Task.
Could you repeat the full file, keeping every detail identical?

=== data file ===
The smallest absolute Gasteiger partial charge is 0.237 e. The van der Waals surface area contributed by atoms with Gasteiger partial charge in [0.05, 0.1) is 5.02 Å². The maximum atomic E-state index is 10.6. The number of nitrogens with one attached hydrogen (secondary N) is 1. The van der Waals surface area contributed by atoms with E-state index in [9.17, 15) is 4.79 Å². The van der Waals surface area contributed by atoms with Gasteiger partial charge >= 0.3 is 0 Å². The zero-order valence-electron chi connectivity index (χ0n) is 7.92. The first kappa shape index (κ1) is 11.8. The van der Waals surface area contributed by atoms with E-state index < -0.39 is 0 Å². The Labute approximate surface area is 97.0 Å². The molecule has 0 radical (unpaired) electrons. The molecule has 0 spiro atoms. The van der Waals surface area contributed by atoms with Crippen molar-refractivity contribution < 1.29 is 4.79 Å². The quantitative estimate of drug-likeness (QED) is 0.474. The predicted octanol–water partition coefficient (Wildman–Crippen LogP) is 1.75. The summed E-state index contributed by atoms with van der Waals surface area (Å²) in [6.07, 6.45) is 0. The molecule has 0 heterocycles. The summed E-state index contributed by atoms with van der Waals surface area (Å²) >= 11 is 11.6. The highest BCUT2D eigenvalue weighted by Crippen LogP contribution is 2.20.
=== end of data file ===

The smallest absolute Gasteiger partial charge is 0.237 e. The van der Waals surface area contributed by atoms with Gasteiger partial charge in [0.05, 0.1) is 5.02 Å². The maximum atomic E-state index is 10.6. The number of nitrogens with one attached hydrogen (secondary N) is 1. The van der Waals surface area contributed by atoms with E-state index in [9.17, 15) is 4.79 Å². The van der Waals surface area contributed by atoms with Gasteiger partial charge >= 0.3 is 0 Å². The zero-order valence-electron chi connectivity index (χ0n) is 7.92. The first kappa shape index (κ1) is 11.8. The van der Waals surface area contributed by atoms with E-state index < -0.39 is 0 Å². The Labute approximate surface area is 97.0 Å². The molecule has 0 radical (unpaired) electrons. The molecule has 0 spiro atoms. The van der Waals surface area contributed by atoms with Crippen molar-refractivity contribution < 1.29 is 4.79 Å². The quantitative estimate of drug-likeness (QED) is 0.474. The predicted octanol–water partition coefficient (Wildman–Crippen LogP) is 1.75. The summed E-state index contributed by atoms with van der Waals surface area (Å²) in [6.07, 6.45) is 0. The molecule has 0 heterocycles. The summed E-state index contributed by atoms with van der Waals surface area (Å²) >= 11 is 11.6. The highest BCUT2D eigenvalue weighted by Crippen LogP contribution is 2.20.